By the nineteenth century the sport was growing in popularity, and was about to experience its golden age. King Rama V established a professional boxing camp and encouraged his nobility to do the same, promulgating the sport nationally. Not to be outdone by his dad, King Rama VI went a step further by constructing large arenas; allowing commoners to run their own boxing camps, rings, and competitions; and establishing rules and regulations, such as the use of gloves and groin protectors. (Until 1928 the hands were bare or wrapped in hemp, and strikes to the genitals were legal. Thank God for progress!) King Rama VI’s patronage and the expansion of modern transportation caused Muay Thai camps to spring up like a contagion throughout the land, and within a generation the sport transitioned from a military skill and the sport of nobility to a saving grace for street urchins. Enter the religious right.
Purifi cation Through Pain
Buddhist monks advocate peace, but their history is littered with violent periods. It’s not surprising when you consider the fact that most confl icts around the world are centered on religion, but Buddhism in particular is inseparable from violence and the martial arts. Modern Buddhism believes in purifying the soul through meditation. In previous centuries, however, physical exertion was the way to spiritual enlightenment. Like farming, Muay Thai was a natural fi t for the Buddhist way of life, so temples contributed to the development of the sport as a means of helping others.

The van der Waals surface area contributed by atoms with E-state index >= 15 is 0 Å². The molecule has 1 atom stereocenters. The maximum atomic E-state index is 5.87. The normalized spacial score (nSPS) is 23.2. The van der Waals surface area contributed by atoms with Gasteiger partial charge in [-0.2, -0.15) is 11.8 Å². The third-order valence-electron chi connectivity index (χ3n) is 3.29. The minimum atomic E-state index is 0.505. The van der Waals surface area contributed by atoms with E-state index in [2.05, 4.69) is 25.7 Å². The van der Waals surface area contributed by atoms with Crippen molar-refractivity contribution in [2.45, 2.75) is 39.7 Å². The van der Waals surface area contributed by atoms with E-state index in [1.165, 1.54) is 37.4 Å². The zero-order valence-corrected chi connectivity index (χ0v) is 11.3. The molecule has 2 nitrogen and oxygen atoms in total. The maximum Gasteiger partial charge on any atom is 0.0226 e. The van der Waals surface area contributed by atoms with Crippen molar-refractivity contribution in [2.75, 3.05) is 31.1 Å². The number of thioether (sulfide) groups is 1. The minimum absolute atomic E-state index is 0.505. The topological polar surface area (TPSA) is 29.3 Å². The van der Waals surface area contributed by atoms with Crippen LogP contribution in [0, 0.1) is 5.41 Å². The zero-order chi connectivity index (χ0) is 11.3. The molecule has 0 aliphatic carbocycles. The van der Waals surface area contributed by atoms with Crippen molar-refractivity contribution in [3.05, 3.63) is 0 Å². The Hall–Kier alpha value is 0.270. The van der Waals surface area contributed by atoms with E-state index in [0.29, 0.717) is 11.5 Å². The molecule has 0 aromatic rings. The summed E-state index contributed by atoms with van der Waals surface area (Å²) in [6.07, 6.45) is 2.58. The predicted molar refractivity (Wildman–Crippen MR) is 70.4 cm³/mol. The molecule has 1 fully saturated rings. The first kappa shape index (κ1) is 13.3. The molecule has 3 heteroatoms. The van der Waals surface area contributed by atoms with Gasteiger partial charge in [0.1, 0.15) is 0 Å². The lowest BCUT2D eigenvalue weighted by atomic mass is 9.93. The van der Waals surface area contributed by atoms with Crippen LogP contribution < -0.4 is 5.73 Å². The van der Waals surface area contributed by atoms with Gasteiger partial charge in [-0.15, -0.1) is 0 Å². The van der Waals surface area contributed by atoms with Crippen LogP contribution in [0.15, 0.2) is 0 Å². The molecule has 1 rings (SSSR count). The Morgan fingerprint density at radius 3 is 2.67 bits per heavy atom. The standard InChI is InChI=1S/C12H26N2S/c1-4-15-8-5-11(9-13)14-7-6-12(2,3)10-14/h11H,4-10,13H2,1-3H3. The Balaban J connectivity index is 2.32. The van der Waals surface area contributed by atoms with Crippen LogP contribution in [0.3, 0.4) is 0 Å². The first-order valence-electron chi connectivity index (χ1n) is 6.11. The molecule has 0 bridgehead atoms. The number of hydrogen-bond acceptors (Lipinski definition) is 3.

“The temple in my village would put on Muay Thai fi ghts so the kids could make money,” Master Toddy says. “It was their way of helping the kids to survive, and keeping them from becoming little thieves or things like this. That’s where I started fi ghting, when I was six years old.”
Children’s full-contact fi ghting would have set off a fi restorm of moral and ethical controversy in western countries, but it’s one of the few survival options available to a poor, rural society like Thailand’s. The connection between compassionate monks and hungry kids is a relationship that’s unique to Muay Thai, and that is where the bond between the physical and spiritual worlds were often formed. But not everyone is impressed with the purported link between the two.
“Muay Thai is practically male prostitution because it’s only for the poorest sector of society,” says Erich Krauss, an American Muay Thai fi ghter and author of Muay Thai Unleashed. “It’s basically survival for them because it’s their only alternative.”
Master Toddy echoes Krauss’ sentiment. “In Thailand the upper class does not let their kids do Muay Thai,” Toddy says. “It’s for poor kids because it’s one of the only ways they can make money. So kids become professional fi ghters at just six years old, because they don’t make money unless they turn pro. Upper class children don’t have to do that.” Their situation is not unlike that of the inner-city boxing gyms in America, but the two cultures are polar opposites in temperament. Muay Thai fi ghters are bereft of “attitude” and don’t like to admit what they do for a living, while young American boxers prefer the Muhammad Ali style of machismo and braggadocio. In that regard, boxing could probably benefi t from a dose of Buddhism.